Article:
# Video: EG17S1-STATISTICS-Q01

If π΄ and π΅ are two events of a sample space π of a random experiment where π΄ β π΅, then π(π΅/π΄) = οΌΏ. [A] π(π΄) [B] π(π΅) [C] π(π΄ β π΅) [D] π(π)

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### Video Transcript

If π΄ and π΅ are two events of a sample space π of a random experiment where π΄ is a subset of π΅, then the probability of π΅ given π΄ equals blank. Is it a) the probability of π΄, b) the probability of π΅, c) the probability of π΄ minus π΅, or d) the probability of π?

Letβs sketch what we know. If π is our sample space, we have event π΄ which is a subset of event π΅. Weβre looking for the probability of π΅ happening, given that π΄ has happened. We know the probability of π΅ given π΄ equals the probability of the intersection of π΄ and π΅ divided by the probability of π΄. What is the intersection of π΄ and π΅ in our problem?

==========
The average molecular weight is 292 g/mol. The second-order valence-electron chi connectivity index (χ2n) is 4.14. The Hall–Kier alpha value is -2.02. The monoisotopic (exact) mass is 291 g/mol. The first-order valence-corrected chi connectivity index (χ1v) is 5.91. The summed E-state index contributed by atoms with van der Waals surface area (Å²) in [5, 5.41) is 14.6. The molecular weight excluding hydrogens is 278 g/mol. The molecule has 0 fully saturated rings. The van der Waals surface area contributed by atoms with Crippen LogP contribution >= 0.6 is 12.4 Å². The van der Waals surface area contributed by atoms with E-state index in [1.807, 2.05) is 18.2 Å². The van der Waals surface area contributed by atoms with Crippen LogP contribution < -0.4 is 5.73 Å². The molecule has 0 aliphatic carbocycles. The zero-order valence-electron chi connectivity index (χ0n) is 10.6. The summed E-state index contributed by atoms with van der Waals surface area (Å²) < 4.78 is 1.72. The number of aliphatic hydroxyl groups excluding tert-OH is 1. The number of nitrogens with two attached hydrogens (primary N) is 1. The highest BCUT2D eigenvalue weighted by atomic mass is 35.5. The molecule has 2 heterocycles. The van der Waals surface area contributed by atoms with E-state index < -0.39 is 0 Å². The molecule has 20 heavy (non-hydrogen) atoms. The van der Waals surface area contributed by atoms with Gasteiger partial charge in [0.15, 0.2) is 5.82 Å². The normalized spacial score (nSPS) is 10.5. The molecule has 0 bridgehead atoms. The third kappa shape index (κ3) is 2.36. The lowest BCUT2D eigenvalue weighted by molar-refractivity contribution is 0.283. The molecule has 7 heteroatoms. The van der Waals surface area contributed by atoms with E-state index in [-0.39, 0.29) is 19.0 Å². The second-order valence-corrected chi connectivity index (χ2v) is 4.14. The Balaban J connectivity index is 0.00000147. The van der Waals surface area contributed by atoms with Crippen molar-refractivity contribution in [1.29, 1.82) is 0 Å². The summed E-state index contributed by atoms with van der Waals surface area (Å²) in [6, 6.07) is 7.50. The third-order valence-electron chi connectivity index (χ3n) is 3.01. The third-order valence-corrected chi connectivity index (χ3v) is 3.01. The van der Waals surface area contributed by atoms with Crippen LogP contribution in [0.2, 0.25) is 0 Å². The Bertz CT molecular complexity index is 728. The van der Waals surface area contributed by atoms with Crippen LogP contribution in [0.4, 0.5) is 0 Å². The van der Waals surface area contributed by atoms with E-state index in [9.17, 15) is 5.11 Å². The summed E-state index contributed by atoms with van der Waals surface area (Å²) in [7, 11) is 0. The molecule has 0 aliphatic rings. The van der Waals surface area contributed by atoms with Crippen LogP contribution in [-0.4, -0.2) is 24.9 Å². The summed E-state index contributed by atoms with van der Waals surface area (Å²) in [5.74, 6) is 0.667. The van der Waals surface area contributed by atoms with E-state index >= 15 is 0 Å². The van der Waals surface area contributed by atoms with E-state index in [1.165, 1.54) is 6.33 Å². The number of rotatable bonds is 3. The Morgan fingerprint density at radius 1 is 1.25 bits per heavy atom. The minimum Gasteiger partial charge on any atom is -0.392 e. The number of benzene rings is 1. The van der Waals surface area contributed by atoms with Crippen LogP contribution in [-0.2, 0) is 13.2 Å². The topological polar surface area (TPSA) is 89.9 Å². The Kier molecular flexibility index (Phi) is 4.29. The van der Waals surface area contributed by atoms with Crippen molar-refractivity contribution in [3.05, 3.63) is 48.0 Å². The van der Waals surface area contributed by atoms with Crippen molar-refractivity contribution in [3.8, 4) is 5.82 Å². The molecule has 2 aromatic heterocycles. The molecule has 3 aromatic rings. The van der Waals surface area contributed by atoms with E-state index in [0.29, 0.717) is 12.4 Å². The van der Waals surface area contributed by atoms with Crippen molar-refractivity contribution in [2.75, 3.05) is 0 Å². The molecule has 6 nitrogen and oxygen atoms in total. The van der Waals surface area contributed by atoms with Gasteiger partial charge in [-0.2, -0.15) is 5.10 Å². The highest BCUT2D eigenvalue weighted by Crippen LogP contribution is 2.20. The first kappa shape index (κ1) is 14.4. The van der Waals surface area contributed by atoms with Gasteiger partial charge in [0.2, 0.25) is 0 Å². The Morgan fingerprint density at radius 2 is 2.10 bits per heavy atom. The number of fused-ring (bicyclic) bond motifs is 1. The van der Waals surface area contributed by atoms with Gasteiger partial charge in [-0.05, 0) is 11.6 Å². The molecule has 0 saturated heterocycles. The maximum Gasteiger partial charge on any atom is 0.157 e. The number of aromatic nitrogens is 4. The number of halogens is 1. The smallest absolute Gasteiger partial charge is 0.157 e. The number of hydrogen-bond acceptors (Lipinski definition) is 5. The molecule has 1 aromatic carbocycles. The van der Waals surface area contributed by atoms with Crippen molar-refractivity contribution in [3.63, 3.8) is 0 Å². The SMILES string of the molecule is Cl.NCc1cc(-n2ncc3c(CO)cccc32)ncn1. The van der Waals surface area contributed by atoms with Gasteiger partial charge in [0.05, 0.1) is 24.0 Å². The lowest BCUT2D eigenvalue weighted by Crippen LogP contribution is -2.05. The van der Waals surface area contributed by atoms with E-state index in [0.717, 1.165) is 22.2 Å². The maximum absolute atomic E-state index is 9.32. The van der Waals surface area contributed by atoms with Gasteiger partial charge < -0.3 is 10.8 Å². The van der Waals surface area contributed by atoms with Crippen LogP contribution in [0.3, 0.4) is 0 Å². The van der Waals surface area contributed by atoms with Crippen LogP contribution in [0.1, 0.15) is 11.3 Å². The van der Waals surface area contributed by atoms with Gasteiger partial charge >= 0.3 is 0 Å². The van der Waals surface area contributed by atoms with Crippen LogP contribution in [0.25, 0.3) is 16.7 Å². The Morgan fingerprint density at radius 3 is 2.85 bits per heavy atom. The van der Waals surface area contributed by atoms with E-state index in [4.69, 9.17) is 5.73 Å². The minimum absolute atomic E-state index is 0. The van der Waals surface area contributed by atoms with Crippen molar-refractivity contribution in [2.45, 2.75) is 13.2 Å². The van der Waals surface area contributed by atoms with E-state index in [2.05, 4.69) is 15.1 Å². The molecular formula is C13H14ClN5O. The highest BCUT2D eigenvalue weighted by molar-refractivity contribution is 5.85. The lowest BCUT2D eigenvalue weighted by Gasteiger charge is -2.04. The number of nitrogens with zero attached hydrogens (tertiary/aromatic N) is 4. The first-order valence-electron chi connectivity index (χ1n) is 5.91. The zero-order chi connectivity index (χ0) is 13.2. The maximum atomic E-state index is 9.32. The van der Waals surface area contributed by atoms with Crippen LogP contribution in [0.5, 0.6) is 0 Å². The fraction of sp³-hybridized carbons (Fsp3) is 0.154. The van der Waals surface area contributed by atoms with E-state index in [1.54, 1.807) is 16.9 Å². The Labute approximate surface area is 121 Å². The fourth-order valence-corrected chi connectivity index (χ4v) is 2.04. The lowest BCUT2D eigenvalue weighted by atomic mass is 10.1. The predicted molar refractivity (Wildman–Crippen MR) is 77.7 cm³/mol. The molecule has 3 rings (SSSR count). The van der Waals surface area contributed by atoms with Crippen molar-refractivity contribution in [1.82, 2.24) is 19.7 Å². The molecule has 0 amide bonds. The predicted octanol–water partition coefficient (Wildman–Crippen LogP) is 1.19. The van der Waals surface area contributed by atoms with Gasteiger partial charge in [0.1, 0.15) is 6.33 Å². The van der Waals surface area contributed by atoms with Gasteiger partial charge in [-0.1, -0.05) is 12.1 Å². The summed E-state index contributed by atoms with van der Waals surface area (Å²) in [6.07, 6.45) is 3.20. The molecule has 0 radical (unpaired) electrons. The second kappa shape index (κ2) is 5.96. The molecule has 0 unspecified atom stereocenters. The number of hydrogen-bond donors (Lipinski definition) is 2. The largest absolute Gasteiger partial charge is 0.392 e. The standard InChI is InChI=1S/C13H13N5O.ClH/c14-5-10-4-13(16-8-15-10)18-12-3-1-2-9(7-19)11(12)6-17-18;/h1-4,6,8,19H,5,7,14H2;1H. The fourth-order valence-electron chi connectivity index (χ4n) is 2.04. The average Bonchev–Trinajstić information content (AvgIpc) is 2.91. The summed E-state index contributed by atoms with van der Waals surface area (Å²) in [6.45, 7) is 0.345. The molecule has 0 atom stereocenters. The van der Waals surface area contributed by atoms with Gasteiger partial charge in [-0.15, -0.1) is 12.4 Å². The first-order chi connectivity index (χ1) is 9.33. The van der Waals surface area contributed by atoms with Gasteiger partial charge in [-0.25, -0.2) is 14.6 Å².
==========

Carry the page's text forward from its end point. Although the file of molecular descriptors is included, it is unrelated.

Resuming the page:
All of π΄ is the intersection. If the intersection of π΄ and π΅ is the probability of π΄ and we divide that by the probability of π΄, we get one, a probability of one. We donβt see the number one as one of the answer choices. However, one of these probabilities does equal one. We were told that our sample space is π. The probability of the sample space equals one. And that means the probability of π΅ given π΄ is equal to the probability of the whole sample space. At first, this might not seem intuitive to us. So letβs consider an example.

Letβs say our experiment is a fair die roll. And π΄ is rolling a two and π΅ is rolling an even number. In this case, π΄ is a subset of π΅ because two is an even number. What is the probability of π΅ given π΄ for this scenario? Well, itβs the probability that you rolled an even value if you know you rolled a two. And that probability is one. Since π΄ is a subset of π΅ and you know you have π΄, you also have π΅.

The probability of π΅ given π΄ equals one, the probability of the sample space.